VIKING SWORD 37" OVERALL

Master

$ 99.99 $ 179.99

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  • Long blade.
  • Brass pommel and guard.
  • Leather wrapped handle.
  • Well balanced.
  • Brass throat and tip on scabbard.

 

  • 37" OVERALL
  • STAINLESS STEEL BLADE
  • VIKING SWORD
  • GENUINE SUEDE LEATHER HANDLE
  • INCLUDES HARD SHEATH

The Viking Age or Carolingian-era developed in the 8th century from the Merovingian sword (more specifically, the Frankish production of swords in the 6th to 7th century, itself derived from the Roman spatha) and during the 11th to 12th century in turn gave rise to the knightly sword of the Romanesque period.

 

Although popularly called "Viking sword", this type of sword was produced in the Frankish Empire during the Carolingian era. The association of the name "Viking" with these swords is due to the disappearance of grave goods in Christian Francia in the 8th century, due to which the bulk of sword blades of Frankish manufacture of this period were found in pagan burials of Viking Age Scandinavia, imported by trade, ransom payment or looting, while continental European finds are mostly limited to stray finds in riverbeds.

 

Swords of the 8th to 10th centuries are also termed "Carolingian swords", while swords of the late Viking Age and the beginning High Middle Ages (late 10th to early 12th centuries) blend into the category of Norman swords or the early development of the knightly sword.

 

During the reign of Charlemagne, the price of a sword (a spata, or longsword) with scabbard was set at seven solidi (Lex Ribuaria). Swords were still comparatively costly weapons, although not as exclusive as during the Merovingian period, and in Charlemagne's capitularies, only members of the cavalry, who could afford to own and maintain a warhorse, were required to be equipped with swords. Regino's Chronicle suggests that by the end of the 9th century, the sword was seen as the principal weapon of the cavalry.

 

The sword gradually replaced the sax during the late 8th to early 9th century. Because grave goods were no longer deposited in Francia in the 8th century, continental finds are mostly limited to stray finds in riverbeds (where anaerobic conditions favoured the preservation of the steel), and most extant examples of Carolingian swords are from graves from northern or eastern cultures where pagan burial customs were still in effect.

 

Pattern welding fell out of use in the 9th century, as higher quality steel became available. Better steel also allowed the production of narrower blades, and the swords of the 9th century have more pronounced tapering than their 8th-century predecessors, shifting the point of balance towards the hilt. Coupland (1990) proposes that this development may have accelerated the disappearance of the sax, as the sword was now available for swift striking, while the migration-period spatha was mostly used to deliver heavy blows aimed at damaging shields or armour. The improved morphology combined maneuverability and weight in a single weapon, rendering the sax redundant.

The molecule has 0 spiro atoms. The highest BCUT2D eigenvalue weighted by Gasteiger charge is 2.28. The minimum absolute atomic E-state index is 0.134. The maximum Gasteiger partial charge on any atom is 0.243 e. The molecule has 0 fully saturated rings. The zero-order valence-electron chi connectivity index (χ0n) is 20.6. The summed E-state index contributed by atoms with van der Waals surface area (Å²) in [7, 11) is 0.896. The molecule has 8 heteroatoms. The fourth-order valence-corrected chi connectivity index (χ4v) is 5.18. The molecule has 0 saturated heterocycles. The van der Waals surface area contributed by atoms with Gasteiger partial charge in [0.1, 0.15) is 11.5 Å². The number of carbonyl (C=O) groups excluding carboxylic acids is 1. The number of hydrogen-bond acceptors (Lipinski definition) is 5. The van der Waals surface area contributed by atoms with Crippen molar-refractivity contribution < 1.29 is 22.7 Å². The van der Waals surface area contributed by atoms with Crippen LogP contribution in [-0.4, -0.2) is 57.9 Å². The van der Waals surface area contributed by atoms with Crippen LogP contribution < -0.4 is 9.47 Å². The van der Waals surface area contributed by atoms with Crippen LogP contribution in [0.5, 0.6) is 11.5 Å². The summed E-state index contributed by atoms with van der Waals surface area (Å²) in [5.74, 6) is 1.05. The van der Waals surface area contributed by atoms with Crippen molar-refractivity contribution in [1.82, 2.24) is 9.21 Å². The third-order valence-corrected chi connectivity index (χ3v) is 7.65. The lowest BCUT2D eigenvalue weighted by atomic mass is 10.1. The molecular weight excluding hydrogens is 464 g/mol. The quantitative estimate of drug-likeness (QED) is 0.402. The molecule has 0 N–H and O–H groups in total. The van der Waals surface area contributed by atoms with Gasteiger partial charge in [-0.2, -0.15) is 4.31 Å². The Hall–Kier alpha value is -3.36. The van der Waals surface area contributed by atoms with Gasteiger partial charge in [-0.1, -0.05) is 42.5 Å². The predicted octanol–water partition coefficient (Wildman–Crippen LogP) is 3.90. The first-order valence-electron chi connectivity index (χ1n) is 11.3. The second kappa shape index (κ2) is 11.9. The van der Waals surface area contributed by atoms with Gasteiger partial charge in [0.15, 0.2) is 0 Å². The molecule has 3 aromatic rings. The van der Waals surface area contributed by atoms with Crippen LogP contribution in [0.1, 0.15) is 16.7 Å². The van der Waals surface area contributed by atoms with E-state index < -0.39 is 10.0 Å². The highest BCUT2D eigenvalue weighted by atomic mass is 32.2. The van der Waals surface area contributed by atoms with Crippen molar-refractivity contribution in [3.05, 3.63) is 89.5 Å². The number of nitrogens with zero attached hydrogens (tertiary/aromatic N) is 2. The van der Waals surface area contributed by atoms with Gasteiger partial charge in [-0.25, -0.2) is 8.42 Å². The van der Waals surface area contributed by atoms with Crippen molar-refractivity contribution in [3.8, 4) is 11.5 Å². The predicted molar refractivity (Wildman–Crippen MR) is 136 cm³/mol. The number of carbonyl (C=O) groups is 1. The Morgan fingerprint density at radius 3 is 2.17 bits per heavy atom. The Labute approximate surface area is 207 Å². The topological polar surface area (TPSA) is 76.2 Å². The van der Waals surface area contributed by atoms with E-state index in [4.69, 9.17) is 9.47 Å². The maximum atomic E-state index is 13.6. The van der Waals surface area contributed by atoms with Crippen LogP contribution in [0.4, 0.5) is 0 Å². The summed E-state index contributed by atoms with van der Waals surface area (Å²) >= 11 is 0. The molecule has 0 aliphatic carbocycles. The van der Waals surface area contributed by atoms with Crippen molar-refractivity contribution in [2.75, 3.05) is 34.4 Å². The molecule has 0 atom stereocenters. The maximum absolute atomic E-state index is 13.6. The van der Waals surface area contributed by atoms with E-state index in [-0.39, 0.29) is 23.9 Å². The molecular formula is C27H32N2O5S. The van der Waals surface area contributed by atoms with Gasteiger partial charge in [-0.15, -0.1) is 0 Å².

The Frankish swords often had pommels shaped in a series of three or five rounded lobes. This was a native Frankish development which did not exist prior to the 8th century, and the design is frequently represented in the pictorial art of the period, e.g. in the Stuttgart Psalter, Utrecht Psalter, Lothar Gospels and Bern Psychomachia manuscripts, as well as in the wall frescoes in the church in Mals, South Tyrol. Likewise, the custom of inlaid inscriptions in the blades is Frankish innovation dating to the reign of Charlemagne, notably in the Ulfberht group of blades, but continued into the high medieval period and peaking in popularity in the 12th century. While blade inscriptions become more common over the Viking Age, the custom of hilt decorations in precious metals, inherited from the Merovingian sword and widespread during the 8th and 9th centuries, is in decline over the course of the 10th century. Most swords made in the later 10th century in what was now the Holy Roman Empire, while still conforming to the "Viking sword" type morphologically, have plain steel hilts.

 

There are very few references to Carolingian-era sword production, apart from a reference to emundatores vel politores present in the workshops of the Abbey of Saint Gall.[10] Two men sharpening swords, one using a grindstone the other a file, are shown in the Utrecht Psalter.

 

The distribution of Frankish blades throughout Scandinavia and as far east as Volga Bulgaria attest to the considerable importance of Frankish arms exports, even though Carolingian kings attempted to prevent the export of weapons to potential enemies; in 864, Charles the Bald set the death penalty on selling weapons to the Vikings. Ibn Fadlan in the 10th century notes explicitly that the Volga Vikings carried Frankish swords. The Saracens raiding Camargue in 869 demanded 150 swords as ransom for archbishop Rotland of Arles.

 

Carolingian scabbards were made of wood and leather. Scabbard decorations are depicted in several manuscripts (Stuttgart Psalter, Utrecht Psalter, Vivian Bible). A number of miniatures also show the system of suspension of the sword by means of the sword-belt. While the scabbards and belts themselves are almost never preserved, their metal mounts have been found in Scandinavian silver hoards and in Croatian graves. A complete set seems to have included two to three oval or half-oval mounts, one large strap-end, a belt buckle and a trefoil mount. Their arrangement on the sword-belt has been reconstructed by Menghin.


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